The Eternal Triangle is the title of Bedford’s first work for the London stage of 1899, he has written only the title when Cavor appears, wishing for safety’s sake to buy the cottage Bedford is renting at Dymchurch, on a disused canal.
The moon has gold (Frau im Mond), Bedford sells the cottage to Kate for money to invest, the bailiff arrives. Kate is caught up in the sphere when she tries to remonstrate with Bedford after equipping him with an elephant gun for the voyage.
The Selenites live under the lunar surface in tunnels, their advanced civilization is powered by sunlight captured in large lenses. They are small, green, insect-creatures with folded wings and simple horns, they fear an invasion from the many-peopled earth. Cavor stays behind, he is a scientist, Bedford and Kate return to Earth.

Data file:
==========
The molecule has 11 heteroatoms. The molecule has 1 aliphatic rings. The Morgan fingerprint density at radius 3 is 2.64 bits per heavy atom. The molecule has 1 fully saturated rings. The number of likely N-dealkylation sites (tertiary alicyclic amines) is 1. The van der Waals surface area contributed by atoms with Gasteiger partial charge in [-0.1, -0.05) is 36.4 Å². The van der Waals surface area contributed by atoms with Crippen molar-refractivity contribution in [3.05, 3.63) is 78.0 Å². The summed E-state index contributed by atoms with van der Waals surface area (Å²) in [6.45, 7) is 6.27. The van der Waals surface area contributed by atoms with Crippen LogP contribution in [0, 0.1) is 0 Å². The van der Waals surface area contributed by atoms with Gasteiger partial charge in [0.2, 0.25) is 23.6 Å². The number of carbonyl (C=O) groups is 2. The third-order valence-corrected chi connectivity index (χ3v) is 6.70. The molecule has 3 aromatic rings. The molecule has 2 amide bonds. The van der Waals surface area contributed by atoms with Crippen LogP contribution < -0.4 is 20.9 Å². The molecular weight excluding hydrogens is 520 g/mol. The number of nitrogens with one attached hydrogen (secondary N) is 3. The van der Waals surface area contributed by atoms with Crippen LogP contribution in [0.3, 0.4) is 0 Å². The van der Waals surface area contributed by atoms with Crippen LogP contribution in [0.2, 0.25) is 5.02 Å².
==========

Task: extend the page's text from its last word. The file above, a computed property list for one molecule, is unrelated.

65 years later, which is where the film begins, U.N.1 discovers the small Union Jack planted by Cavor, piercing a claim for Victoria written on the back of the bailiff’s summons in haste. The international crew find only collapsing ruins of the Selenite kingdom, destroyed by the “terrible cold” Cavor took with him as a result of hurriedly exiting his hothouse where the sphere was launched and which had been kept at 123° to prevent the molten cavorite from cooling too quickly. Kate had cautioned him in vain.
They landed off the Zanzibar coast, Arnold and Kate, the sphere sank, no proof remained. The old man in a nursing home is visited by eager press and mystified space agency staff, among them another gentleman with a cold.
Howard Thompson of the New York Times found this “dull”, many critics have dismayed good sense by failing to notice the performers led by Jeffries, the superb work of Ray Harryhausen, Laurie Johnson’s score, the great script by Nigel Kneale and Jan Read.